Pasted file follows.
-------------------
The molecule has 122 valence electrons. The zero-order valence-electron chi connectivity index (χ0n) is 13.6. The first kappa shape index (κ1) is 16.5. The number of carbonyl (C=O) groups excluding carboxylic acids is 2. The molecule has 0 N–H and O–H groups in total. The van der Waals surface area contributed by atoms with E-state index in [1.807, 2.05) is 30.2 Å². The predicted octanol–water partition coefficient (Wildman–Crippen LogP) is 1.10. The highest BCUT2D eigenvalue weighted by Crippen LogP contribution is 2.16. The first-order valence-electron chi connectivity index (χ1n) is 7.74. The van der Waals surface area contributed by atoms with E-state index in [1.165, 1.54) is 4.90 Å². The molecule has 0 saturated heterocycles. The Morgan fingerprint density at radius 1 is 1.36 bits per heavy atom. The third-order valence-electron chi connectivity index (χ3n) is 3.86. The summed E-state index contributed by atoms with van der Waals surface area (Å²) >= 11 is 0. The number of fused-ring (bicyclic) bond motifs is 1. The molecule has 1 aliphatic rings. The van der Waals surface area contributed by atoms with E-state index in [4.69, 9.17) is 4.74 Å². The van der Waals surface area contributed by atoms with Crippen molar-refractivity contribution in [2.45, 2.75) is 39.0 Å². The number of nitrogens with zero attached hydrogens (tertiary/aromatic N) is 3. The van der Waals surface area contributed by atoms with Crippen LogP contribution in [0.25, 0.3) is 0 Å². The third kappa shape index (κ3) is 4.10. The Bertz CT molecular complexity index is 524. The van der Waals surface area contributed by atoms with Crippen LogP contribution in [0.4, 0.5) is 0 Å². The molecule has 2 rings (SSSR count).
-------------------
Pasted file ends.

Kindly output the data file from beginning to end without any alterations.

The molecule has 122 valence electrons. The zero-order valence-electron chi connectivity index (χ0n) is 13.6. The first kappa shape index (κ1) is 16.5. The number of carbonyl (C=O) groups excluding carboxylic acids is 2. The molecule has 0 N–H and O–H groups in total. The van der Waals surface area contributed by atoms with E-state index in [1.807, 2.05) is 30.2 Å². The predicted octanol–water partition coefficient (Wildman–Crippen LogP) is 1.10. The highest BCUT2D eigenvalue weighted by Crippen LogP contribution is 2.16. The first-order valence-electron chi connectivity index (χ1n) is 7.74. The van der Waals surface area contributed by atoms with E-state index in [1.165, 1.54) is 4.90 Å². The molecule has 0 saturated heterocycles. The Morgan fingerprint density at radius 1 is 1.36 bits per heavy atom. The third-order valence-electron chi connectivity index (χ3n) is 3.86. The summed E-state index contributed by atoms with van der Waals surface area (Å²) >= 11 is 0. The number of fused-ring (bicyclic) bond motifs is 1. The molecule has 1 aliphatic rings. The van der Waals surface area contributed by atoms with E-state index in [4.69, 9.17) is 4.74 Å². The van der Waals surface area contributed by atoms with Crippen molar-refractivity contribution in [2.45, 2.75) is 39.0 Å². The number of nitrogens with zero attached hydrogens (tertiary/aromatic N) is 3. The van der Waals surface area contributed by atoms with Crippen LogP contribution in [0.25, 0.3) is 0 Å². The third kappa shape index (κ3) is 4.10. The Bertz CT molecular complexity index is 524. The van der Waals surface area contributed by atoms with Crippen LogP contribution in [0.4, 0.5) is 0 Å². The molecule has 2 rings (SSSR count).